Chapter 24 does contain difficulties. But the early verses are the easiest. Notice verse 6, “But the end is not yet.” Verse 8, “All these [are] the beginning of sorrows.” Verse 13, “He who endures to the end shall be saved.” Verse 14, “This gospel of the kingdom will be preached in all the world . . . and then the end will come.” The very next verse cites Daniel’s prophecy regarding the destruction of the temple and Jerusalem. Verse 16 then says, “Then let those who are in Judea flee to the mountains.” Thus, in verses 4-14, Jesus is detailing events that would take place before the fulfillment of his statement: “Not one stone shall be left here upon another.” He thus confirms and enlarges upon the prophecy in Daniel 9. Any student of Jewish and Bible history knows that Daniel’s and Jesus’ words were amply fulfilled in 70 A.D. It is all history. It is all fulfilled prophecy.

We must resist the temptation to find prophetic fulfillment in every headline. We must resist the temptation to dislike and ignore history. God has already fulfilled so many prophecies in centuries gone by. The return of Israel from the Babylonian captivity and the destruction of Jerusalem in 70 A.D. are just two out of many examples. They have nothing to do with the end of the world. They have nothing to do with the year 2000.


What is the year 2000 A.D.? It is a man-made number. If it seems important, it is only because man wants to attach importance to it. Any claim that it has a special importance to God is pure speculation.

Nobody talks about “going over the hill” on your 29th or 31st birthday. It’s your 30th; a nice round number. Nobody says life begins (or ends) at 42 or  39. It’s at 40; a nice round number. Those of us who are older have learned that there was nothing magical in that 40th birthday. Life after it continued on just as it had before. It was just another birthday, just another nice round number.

What is the year 2000 A.D.? It’s a nice round number. That’s all. In fact, January 1, 2000 is not the beginning of anything, except another new year. The first day of  the 21st century will be January 1, 2001. The year 2000 has nothing to do with the 21st century or the third millennium. People just do not care. They are going to celebrate it anyway. It’s a nice round number. We like round numbers.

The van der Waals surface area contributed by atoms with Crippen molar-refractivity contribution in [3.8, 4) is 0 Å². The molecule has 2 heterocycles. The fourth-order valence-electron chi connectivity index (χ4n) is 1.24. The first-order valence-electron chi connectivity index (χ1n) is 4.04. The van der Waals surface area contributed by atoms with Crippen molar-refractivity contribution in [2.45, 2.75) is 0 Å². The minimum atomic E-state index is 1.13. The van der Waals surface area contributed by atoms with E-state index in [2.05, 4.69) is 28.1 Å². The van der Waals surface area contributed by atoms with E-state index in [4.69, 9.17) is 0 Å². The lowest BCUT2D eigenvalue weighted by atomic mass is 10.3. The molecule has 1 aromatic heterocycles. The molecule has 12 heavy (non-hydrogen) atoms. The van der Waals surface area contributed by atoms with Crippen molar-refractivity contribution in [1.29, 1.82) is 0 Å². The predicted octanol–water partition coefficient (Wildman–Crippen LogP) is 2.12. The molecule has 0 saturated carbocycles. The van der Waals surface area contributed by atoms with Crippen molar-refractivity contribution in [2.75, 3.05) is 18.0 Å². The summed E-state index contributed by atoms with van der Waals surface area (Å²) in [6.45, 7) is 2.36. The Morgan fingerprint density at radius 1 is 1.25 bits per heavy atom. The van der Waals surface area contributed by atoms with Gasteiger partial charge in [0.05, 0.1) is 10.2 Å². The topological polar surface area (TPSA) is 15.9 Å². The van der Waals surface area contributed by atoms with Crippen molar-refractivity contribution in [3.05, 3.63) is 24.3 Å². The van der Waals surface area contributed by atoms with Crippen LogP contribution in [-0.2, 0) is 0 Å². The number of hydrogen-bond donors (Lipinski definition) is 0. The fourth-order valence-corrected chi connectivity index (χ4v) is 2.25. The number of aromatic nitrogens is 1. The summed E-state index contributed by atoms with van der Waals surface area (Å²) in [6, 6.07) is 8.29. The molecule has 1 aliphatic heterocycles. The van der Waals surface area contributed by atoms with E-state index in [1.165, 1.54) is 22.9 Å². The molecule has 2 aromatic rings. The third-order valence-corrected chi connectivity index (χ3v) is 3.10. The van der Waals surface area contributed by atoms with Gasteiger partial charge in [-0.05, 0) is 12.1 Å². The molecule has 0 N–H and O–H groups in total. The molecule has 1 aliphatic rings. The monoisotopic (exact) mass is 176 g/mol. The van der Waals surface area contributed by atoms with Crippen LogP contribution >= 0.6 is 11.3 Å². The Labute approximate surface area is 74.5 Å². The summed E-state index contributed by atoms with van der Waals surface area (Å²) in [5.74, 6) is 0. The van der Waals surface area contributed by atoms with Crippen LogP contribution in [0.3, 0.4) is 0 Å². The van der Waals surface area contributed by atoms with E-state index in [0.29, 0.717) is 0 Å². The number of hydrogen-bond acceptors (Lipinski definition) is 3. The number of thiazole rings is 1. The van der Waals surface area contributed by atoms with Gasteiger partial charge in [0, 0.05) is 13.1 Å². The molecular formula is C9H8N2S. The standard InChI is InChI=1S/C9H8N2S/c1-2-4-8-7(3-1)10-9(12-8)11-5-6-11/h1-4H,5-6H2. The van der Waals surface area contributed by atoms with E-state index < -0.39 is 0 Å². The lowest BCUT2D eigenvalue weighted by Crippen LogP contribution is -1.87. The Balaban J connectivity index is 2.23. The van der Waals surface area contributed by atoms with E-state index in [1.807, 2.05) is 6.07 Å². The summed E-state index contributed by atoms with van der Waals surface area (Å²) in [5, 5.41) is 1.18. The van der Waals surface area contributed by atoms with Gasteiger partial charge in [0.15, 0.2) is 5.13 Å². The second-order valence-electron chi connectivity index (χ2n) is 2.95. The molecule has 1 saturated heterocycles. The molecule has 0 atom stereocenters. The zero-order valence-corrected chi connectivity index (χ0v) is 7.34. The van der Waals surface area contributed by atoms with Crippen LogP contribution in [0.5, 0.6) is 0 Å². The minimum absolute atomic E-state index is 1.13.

On the White House web site, the U.S. Naval Observatory is quoted as the authority for when the next century begins. Also in agreement is the Royal Greenwich Observatory in Cambridge, England. Check it out in “The World Almanac.” The next century and next millennium start on January 1, 2001.

There was no year 0. The first year of our era was 1 A.D. You have to complete 100 years to complete a century. You have to complete 1,000 years to complete a millennium. It’s just like money. It takes the hundredth penny to complete the dollar. You have not started on your second dollar until you have 101 pennies. It takes the hundredth year to complete a century, the 1,000th year to complete a millennium. The year 2000 is the end, not the beginning.

What is the year 2000 A.D.? It is a reminder that, 2000 years ago, Jesus Christ came from outer space to visit planet earth. Most of world, in its civil calendars, accepts the date of His arrival as the turning point in history. All time before His arrival is B.C. (before Christ). All time after His arrival is A.D. (anno Domini; Latin for “in the year of our Lord”).

There are people who do not at all like this recognition of Jesus. Therefore, since they feel forced to use the same numbers, they change the names of the eras. They change A.D. to C.E. (Common Era). They change B.C. to B.C.E. (before the Common Era). You will notice this, not only in secular sources, but also in writings of such religious groups as the Jews and the “Jehovah’s Witnesses.” They cannot bear to give the glory to Christ. Therefore, they change “Christ” to “common”!


The year 2000 A.D. will be 2000 years since Jesus of Nazareth was born in Bethlehem of Judea. Not exactly. In the sixth century A.D., a learned Roman monk named Dionysius Exiguus (“Dennis the Little”) devised a plan for a new calendar. He proposed revolving the calendar around the birth of Jesus. Before that, years were reckoned from the founding of Rome. Dionysius’ idea was a worthy one; and he had the qualifications necessary to convert his plan into reality. He was a master of math, astronomy and chronology. However, he was not perfect.

Many years later, it was discovered that Dionysius had made an error. He had calculated that Jesus was born in the year 754 A.U.C. (from the founding of Rome). In fact, Jesus was born several years before that. But by the time the error was discovered, it was too late. The new calendar was too well established to make the change. The error has stuck to this day.